The National Corn Growers Association says farmers who do not follow EPA's refuge guidelines for corn containing the Bacillus thuringiensis (Bt) gene in 2004 may not be allowed to plant those varieties in 2005.
Those include farmers in cotton-growing areas of the South and Southeast who may not plant more than 50 percent of their acreage in Bt varieties that are resistant to corn borers and other insects under EPA's insect resistance management guidelines.
“For the first time, there may be growers who will be denied access to the Bt technology for the 2005 growing season if they do not meet the refuge requirements again in 2004,” the NCGA said in a press release to its members.
“Under the Compliance Assurance Program — an EPA-approved IRM awareness and compliance program implemented in 2002 — growers who have been found not meeting IRM refuge requirements in two consecutive years, can be denied access to Bt corn borer resistant corn in the third year.”
As a CAP requirement, seed company registrants of Bt corn borer-resistant corn are responsible for evaluating the extent to which growers are adhering to IRM requirements through on-farm visits and an annual grower compliance survey.
Established in 1999, IRM refuge requirements were enacted to help prevent corn insect pests, such as the European corn borer, from developing resistance to Bt technology, enabling the technology to be used well into the future, the NCGA said.
According to these requirements, growers are obligated to plant at least a 20 percent refuge, with Bt corn fields located within one-half mile (preferably one-quarter mile) of the refuge. In certain corn/cotton areas of the South, growers are required to plant at least a 50 percent corn refuge.
“Research confirms that farmers growing the majority of Bt corn acres value the technology and are adhering to IRM requirements,” said Helen Inman, NCGA Biotech Working Group chairman. “As efforts to elevate the importance of IRM and implementation of IRM practices continue to increase, so does grower compliance. Every effort is being made to provide growers with the right information so they can make informed-decisions that result in added value to their business — economic and environmental.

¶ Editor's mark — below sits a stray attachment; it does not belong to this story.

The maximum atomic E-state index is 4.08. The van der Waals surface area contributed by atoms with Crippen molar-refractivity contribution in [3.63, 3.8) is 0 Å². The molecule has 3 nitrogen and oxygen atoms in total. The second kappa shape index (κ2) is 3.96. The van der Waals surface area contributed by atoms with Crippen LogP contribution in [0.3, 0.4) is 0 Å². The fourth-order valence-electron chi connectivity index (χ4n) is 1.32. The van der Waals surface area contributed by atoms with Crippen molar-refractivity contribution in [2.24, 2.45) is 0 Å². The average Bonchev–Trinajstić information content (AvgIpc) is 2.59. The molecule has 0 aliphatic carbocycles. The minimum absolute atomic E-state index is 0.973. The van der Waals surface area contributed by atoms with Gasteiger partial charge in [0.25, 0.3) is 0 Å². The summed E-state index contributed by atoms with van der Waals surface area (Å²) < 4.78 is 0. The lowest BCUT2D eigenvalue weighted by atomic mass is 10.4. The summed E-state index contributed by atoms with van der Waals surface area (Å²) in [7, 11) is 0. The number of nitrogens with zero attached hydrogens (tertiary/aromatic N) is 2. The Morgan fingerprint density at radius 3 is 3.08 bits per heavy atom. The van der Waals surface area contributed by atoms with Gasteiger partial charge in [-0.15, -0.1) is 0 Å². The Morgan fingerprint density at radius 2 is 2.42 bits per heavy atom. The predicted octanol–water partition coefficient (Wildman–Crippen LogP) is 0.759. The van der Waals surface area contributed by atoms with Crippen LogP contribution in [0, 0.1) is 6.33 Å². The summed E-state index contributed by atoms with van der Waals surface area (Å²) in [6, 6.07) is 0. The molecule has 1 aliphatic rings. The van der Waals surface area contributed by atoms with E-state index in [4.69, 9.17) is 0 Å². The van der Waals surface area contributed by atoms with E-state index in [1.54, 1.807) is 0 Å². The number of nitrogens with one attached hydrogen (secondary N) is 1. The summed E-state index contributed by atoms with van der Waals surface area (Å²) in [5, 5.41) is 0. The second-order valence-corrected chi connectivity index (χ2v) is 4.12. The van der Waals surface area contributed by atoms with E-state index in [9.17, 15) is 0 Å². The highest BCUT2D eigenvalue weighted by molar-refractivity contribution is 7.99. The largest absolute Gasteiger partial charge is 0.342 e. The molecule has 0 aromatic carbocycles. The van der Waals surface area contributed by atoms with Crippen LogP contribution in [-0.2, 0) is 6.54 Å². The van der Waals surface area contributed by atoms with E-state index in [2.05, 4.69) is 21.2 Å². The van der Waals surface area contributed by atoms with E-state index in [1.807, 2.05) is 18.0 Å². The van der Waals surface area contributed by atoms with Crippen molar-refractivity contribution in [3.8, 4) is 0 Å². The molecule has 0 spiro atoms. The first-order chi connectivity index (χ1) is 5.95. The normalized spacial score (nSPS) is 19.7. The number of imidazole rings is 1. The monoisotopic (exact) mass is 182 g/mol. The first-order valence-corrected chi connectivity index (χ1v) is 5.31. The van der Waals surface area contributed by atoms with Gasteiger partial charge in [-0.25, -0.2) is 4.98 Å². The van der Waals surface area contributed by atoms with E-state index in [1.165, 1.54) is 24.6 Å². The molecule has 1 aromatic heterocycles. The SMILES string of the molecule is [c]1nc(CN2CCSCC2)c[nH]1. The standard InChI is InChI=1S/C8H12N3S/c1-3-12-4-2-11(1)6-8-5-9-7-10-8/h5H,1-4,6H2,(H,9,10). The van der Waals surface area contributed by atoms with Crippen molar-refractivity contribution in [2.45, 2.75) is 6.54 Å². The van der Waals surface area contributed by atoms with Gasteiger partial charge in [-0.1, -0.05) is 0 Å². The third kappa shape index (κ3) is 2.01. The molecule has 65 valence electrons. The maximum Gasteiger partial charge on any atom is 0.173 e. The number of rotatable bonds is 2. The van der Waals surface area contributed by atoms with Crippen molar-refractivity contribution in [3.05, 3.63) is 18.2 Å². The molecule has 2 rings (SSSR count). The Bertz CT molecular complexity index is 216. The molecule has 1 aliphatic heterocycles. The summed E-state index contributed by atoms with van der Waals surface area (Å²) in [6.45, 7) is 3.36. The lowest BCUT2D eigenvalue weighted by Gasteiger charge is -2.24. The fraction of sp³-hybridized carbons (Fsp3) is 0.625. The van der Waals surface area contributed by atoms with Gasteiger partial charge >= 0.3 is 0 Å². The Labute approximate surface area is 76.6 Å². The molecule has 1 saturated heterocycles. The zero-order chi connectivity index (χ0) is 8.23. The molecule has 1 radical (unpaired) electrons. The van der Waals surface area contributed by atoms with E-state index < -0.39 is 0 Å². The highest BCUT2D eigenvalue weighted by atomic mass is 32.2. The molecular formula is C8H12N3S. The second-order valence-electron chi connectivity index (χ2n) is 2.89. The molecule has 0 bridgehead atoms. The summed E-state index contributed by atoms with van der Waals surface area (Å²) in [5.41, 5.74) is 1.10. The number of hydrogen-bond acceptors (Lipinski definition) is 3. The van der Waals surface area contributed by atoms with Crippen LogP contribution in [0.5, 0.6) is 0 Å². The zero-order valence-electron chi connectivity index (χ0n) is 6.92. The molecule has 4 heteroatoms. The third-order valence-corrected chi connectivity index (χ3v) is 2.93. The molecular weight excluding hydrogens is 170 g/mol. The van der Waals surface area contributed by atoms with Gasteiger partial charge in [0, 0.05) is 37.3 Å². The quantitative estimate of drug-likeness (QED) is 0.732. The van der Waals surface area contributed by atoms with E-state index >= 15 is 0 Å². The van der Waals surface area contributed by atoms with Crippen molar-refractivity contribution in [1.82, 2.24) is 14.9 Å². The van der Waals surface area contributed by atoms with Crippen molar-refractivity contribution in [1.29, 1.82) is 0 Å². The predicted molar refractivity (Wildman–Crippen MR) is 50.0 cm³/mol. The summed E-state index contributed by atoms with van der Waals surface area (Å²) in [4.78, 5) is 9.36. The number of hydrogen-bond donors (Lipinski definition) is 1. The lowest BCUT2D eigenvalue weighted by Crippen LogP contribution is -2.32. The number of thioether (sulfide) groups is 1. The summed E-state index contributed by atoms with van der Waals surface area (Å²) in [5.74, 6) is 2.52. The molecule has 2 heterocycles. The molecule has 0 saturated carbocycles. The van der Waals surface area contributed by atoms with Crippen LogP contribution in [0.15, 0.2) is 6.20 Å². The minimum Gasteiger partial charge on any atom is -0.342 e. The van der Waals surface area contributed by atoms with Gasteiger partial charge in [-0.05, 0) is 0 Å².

“We do not want any grower to be deprived of this valuable technology.”
A 2003 IRM grower compliance survey indicates 92 percent of farmers met regulatory requirements for IRM refuge size, while 93 percent met refuge distance requirements — an increase from 87 and 82 percent reported in 2000 when the survey began.
To help support IRM awareness efforts, NCGA recently launched the industry's first IRM online education center for growers — the Insect Resistance Management Learning Center.
Developed by NCGA and the Agricultural Biotechnology Stewardship Committee — a coalition of the four Bt corn borer registrants — the IRMLC provides a comprehensive overview on the principles of IRM. (The ABSTC includes Dow AgroSciences; Monsanto Co.; Pioneer Hi-Bred International Inc., a DuPont Co.; and Syngenta Seeds Inc.
Available free-of-charge on the Internet at www.ncga.com, the IRMLC provides corn growers access to training on several topics, including IRM, Compliance Assurance Program (CAP), Integrated Pest Management (IPM), Corn Borer, and Corn Rootworm. Within each section, users of the IRMLC can complete a series of questions to reinforce their knowledge. Upon satisfactory completion, the user can print out a certificate of completion.
The NCGA also suggests growers consult with their seed dealers and seed company representatives to help insure they understand IRM requirements. Growers also can visit the “Know Before You Grow” section of www.ncga.com for more information on Bt corn and the IRM requirements.
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